Iranian Defence Chief Explains Why His Country Doesn’t Needs Russian S-400 Missile Systems

Iranian Defence Minister Brigadier General Mohammad Reza Ashtiani on March 6 dismissed reports of plans for his country to acquire Russian S-400 air defence systems, with speculation of such an acquisition having grown since it was confirmed that Su-35 heavyweight fighters had been ordered from Russia to equip the Iranian Air Force. Speaking at a press conference, Ashtiani claimed that Iran was already self sufficient in the production of air defence equipment, highlighting in particular the advanced capabilities of the Bavar-373 system which is the country’s indigenous equivalent to the S-400. Iran currently fields a number of Russian and Soviet air defence assets, most notably the S-200 system acquired in the 1990s which it is the world’s largest operator of, and which it has extensively modernised including recently with mobile launch vehicles

Tehran placed an order for the S-300PMU-1 system the following decade, a direct predecessor to the S-400, although deliveries were frozen under the Dmitry Medvedev administration. Following the return of Vladimir Putin to the presidency Iran was offered the S-400 to replace the S-300s that had been cancelled, since the older system was no longer in production, although Iran reportedly insisted on acquiring the older systems leading it to acquire a highly customised variant of the S-300PMU-2 – the S-400’s immediate predecessor. These S-300s had been built to meet Syrian orders, but had been frozen by Russia due to Israeli and Western pressure. S-300PMU-2s began deliveries to Iran in 2017 after being modified to meet the country’s requirements. 

Iran began to invest heavily in developing an industry for long range surface to air missile systems after S-300 sales were blocked by Russia, with the Bavar-373 being the country’s best known system and entering service in increasingly sophisticated new iterations. Although Iranian sources have claimed the system is superior to the S-300, this remains in serious question with its competitiveness with the S-400 being even more questionable still. According to Iranian sources each Bavar-373 unit has six mobile launchers each carrying four missiles, as well as a command post, search radar and target tracking radar. The system has a detection range of 260km, can track up to 300 targets simultaneously, and can engage up to six targets at a time. Its missiles can engage targets up to 200km away. These specifications leave it far behind the S-400, and the Bavar system is not thought to use multiple radars operating in complementary wavebands which is a key feature giving its Russian rival very high situational awareness including against stealth targets.

The S-400 has a 400km engagement range – double that of the Bavar-373 – and provides a multi layered defence with three separate classes of missile capable of engaging at over 200km as well as multiple shorter ranged ones. Tests of S-400s exported to China have shown them to be capable of intercepting hypersonic missiles at speeds exceeding Mach 8. Although Iran’s indigenous air defence systems often have modest specifications, they have proven effective in combat. This was best demonstrated by the 3rd of Khordad medium range system, which was deployed in 2019 to neutralise an American RQ-4A Global Hawk drone – a $220 million asset which was reportedly destroyed successfully on the first attempt.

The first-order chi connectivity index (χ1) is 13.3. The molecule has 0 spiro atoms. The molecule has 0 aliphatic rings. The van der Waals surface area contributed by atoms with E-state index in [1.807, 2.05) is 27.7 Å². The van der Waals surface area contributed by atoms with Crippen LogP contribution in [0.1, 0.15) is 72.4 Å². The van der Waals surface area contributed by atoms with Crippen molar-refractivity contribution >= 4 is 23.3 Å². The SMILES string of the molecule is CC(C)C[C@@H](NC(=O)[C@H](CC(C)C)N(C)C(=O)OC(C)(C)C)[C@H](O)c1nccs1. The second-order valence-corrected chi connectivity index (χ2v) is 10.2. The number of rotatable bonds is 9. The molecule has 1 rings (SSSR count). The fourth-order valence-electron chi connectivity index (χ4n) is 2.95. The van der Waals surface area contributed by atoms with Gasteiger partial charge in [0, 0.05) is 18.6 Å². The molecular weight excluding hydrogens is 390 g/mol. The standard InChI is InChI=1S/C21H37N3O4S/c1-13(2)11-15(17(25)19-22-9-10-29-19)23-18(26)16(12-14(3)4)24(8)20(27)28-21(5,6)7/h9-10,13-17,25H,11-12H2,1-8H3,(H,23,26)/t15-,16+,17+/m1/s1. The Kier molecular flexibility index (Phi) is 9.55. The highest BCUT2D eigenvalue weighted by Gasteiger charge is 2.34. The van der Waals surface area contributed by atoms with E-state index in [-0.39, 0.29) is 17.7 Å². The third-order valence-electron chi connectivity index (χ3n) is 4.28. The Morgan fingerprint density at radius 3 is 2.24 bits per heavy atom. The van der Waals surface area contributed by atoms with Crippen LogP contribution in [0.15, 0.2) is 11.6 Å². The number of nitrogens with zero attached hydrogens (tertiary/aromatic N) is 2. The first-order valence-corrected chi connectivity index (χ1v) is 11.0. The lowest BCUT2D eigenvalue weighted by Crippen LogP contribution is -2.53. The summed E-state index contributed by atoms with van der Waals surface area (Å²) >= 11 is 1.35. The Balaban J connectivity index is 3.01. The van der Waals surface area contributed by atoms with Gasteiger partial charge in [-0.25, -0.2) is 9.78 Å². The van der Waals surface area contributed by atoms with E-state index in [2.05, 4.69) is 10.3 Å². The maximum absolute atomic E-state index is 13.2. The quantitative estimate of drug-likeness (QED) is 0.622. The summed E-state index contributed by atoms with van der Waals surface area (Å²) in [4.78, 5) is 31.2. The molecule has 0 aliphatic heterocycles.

Iran and Russia both rely heavily on ground based air defence systems to compensate for the relatively limited capabilities of their combat aviation. Indeed, the Russian Defence Ministry has spend significantly more on S-400 acquisitions alone than on acquisitions of all fighter classes put together in the last 30 years. This excludes significant further spending on other air defence systems such as S-300s, S-350s, BuKs, Pantsirs, Tors and S-500s. S-400s production was expanded tremendously in the late 2010s, with Russia now delivering multiple battalions a year to meet Indian orders while also making deliveries to its own forces and to Belarus. The country comfortably produces more surface to air missiles than the rest of the world combined – excluding China and North Korea the production scales of which are unknown. 

Ground based systems are seen to be far more cost effective due to their negligible training and operational costs compared to aircraft. Iran has notably made almost no acquisitions of manned combat aircraft in almost 30 years, with the acquisition of Russian Su-35s being a landmark in this respect. Its willingness to purchase Su-35s, but not S-400s, is a result of the discrepancy in the states of its competing local systems, with its top indigenous fighter the Kowsar being a very light aircraft produced in small numbers and with negligible capabilities compared to the Su-35. While Iran may not be interested in S-400 acquisitions, this does not rule out future purchases of Russian air defence equipment. In particular, the S-500 system is set to be marketed for export and was designed for space warfare and to provide strategic defence against high value aircraft, satellites, space planes and even intercontinental range ballistic missiles. The unique system has no analogues abroad, and is not expected to have any similar competitors from Iran’s defence sector, meaning Iran could well consider S-500 purchases to provide a higher tier of defence above the Bavar-373 and other indigenous assets.